Sen. Ted Cruz said this week President Donald Trump’s proposed Space Force could be used to combat space pirates. 

Then, he got annoyed at Twitter over the ensuing jokes about his plan to take on the threat of galactic buccaneers.  

Cruz began by noting the longtime historical need for naval forces to provide protection at sea from “bad actors,” according to The Hill.  

Then, he said: 

“Pirates threaten the open seas, and the same is possible in space. In this same way, I believe we too must now recognize the necessity of a Space Force to defend the nation and to protect space commerce and civil space exploration.”

Needless to say, the idea of space pirates took off on social media, with plenty of jokes ensuing as “Space Pirates” trended on Twitter. But Cruz didn’t see the humor in it, and even complained to Twitter CEO Jack Dorsey about a Twitter Moment capturing the quips: 

He also complained about a joke on “Meet the Press” about space pirates: 

MSNBC’s Chris Hayes called Cruz’s complaint to Dorsey “the saddest tweet I’ve ever seen.”

Cruz replied: 

But none of that stopped the jokes. In fact, it only increased them as Twitter critics not only mocked his space pirate threat, but also his complaints over the jokes: 

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Long John Silver – Treasure Island

The one-legged quartermaster from Treasure Island is your quintessential cunning seadog – a man who appears friendly and kind but will ruthlessly cut down even his own crew if they get in his way. Robert Louis Stevenson’s classic also feature several real-life pirates, including Blackbeard and Edward England.

Comfortably the most famous pirate in literature, J. M Barrie wrote the stereotype that has inspired countless children and unimaginative adults looking for a fancy dress costume ever since. Peter Pan’s hook-handed antagonist, captain of the Jolly Roger, fears nothing but the sight of his own blood and the crocodile that took his hand. In the original play version of the tale, however, Hook was only a bit-part character. IMAGE: PA

Ragnar Danneskjöld – Atlas Shrugged

Comfortably our favourite female pirate, Bêlit is the fearsome but alluring anti-heroine from one of Robert E. Howard’s first short stories about Conan the Cimmerian, who becomes the protagonist’s lover after sparing him during a massacre.

Dread Pirate Roberts – The Princess Bride

Perhaps the most fearsome and brutal pirate on our list, Dread Pirate Roberts is known across the seven seas as a peerless swordfighter and massacre-happy tyrant. Actually, Roberts is not one character but a persona passed on to each generation’s most vicious pirate – something that helps cement his mythical reputation. However the Roberts in William Goldman’s 1973 fantasy novel does show some empathy by sparing the life of protagonist Westley.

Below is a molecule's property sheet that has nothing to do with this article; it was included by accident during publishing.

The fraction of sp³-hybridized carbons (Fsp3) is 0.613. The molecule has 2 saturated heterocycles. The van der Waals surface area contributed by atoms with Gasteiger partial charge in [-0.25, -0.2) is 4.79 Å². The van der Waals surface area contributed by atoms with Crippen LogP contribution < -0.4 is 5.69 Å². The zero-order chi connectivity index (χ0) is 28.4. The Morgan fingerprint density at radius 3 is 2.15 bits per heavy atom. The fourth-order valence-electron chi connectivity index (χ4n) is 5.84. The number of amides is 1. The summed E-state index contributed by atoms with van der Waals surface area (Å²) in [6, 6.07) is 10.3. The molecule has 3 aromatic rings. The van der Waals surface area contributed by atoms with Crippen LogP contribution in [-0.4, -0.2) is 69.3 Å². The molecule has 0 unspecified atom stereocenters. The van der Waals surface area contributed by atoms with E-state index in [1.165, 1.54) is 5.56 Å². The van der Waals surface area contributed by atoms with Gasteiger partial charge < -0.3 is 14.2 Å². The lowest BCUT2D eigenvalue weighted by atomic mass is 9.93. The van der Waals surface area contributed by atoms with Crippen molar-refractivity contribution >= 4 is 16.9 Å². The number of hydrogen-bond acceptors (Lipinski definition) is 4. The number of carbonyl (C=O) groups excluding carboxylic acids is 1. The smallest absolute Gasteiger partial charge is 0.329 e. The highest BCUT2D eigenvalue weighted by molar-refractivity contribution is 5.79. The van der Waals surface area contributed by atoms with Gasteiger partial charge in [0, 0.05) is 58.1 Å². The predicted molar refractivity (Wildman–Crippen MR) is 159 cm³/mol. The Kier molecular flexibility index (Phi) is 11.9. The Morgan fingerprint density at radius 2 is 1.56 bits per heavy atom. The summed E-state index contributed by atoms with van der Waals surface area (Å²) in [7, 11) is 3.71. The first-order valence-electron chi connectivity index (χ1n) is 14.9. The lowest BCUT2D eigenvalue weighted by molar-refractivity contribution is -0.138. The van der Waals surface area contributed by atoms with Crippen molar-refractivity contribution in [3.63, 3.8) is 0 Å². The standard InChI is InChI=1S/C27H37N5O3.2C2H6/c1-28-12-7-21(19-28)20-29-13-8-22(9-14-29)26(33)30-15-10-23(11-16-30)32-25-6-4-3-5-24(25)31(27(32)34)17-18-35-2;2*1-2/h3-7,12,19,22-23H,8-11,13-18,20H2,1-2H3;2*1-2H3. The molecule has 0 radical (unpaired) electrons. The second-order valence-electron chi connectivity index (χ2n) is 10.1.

The Salé Rovers – Robinson Crusoe

Poor old Crusoe’s troubles really begin when, having already survived a ship wreck, his second voyage is taken over by Salé pirates and he ends up enslaved by a Moor. Daniel Defoe’s 1917 novel is famous for its pirates but features a whole host of nasties, including cannibals and hungry wolves.

William Legrand and Captain Kidd – The Gold-Bug

Edgar Allen Poe’s (pictured) 1843 short story followed the adventures of Legrand, a man searching for long-lost treasure buried by the notorious pirate Captain Kidd – a reak-life Scottish sailor who was executed for piracy in 1701. The Gold-Bug was popular among the public but was savaged by critics – a typical experience for Poe, who wasn’t truly appreciated as a writer until after his death. IMAGE: PA

Ahab – Moby Dick

Although strictly just captain of a whaling ship, Herman Melville ‘s Captain Ahab shares many of the traits of the typical pirate. He is also one of the most terrifying, complex and studied characters in American literature. Obsessed with getting his revenge on the giant whale of the book’s title, Ahab is a tyrant and monomaniac who dooms his crew in dogged pursuit of his own ends.

This article originally appeared on HuffPost.

source: yahoo.com


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